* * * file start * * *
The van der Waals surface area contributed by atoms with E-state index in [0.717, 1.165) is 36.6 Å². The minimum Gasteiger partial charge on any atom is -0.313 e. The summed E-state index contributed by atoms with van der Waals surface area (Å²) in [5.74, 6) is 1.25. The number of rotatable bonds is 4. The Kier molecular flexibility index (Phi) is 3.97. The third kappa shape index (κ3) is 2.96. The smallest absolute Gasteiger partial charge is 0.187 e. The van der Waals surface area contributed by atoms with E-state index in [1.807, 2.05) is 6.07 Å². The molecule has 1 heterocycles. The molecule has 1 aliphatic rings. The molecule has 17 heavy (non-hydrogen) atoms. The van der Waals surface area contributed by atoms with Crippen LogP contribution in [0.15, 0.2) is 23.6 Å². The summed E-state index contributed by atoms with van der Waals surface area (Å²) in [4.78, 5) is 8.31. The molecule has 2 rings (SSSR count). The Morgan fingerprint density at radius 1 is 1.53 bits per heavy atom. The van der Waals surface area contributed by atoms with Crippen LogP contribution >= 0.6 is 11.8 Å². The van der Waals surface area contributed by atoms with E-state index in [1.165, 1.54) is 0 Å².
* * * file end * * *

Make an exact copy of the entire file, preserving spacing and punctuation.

The van der Waals surface area contributed by atoms with E-state index in [0.717, 1.165) is 36.6 Å². The minimum Gasteiger partial charge on any atom is -0.313 e. The summed E-state index contributed by atoms with van der Waals surface area (Å²) in [5.74, 6) is 1.25. The number of rotatable bonds is 4. The Kier molecular flexibility index (Phi) is 3.97. The third kappa shape index (κ3) is 2.96. The smallest absolute Gasteiger partial charge is 0.187 e. The van der Waals surface area contributed by atoms with E-state index in [1.807, 2.05) is 6.07 Å². The molecule has 1 heterocycles. The molecule has 1 aliphatic rings. The molecule has 17 heavy (non-hydrogen) atoms. The van der Waals surface area contributed by atoms with Crippen LogP contribution in [0.15, 0.2) is 23.6 Å². The summed E-state index contributed by atoms with van der Waals surface area (Å²) in [4.78, 5) is 8.31. The molecule has 2 rings (SSSR count). The Morgan fingerprint density at radius 1 is 1.53 bits per heavy atom. The van der Waals surface area contributed by atoms with Crippen LogP contribution >= 0.6 is 11.8 Å². The van der Waals surface area contributed by atoms with E-state index in [1.165, 1.54) is 0 Å².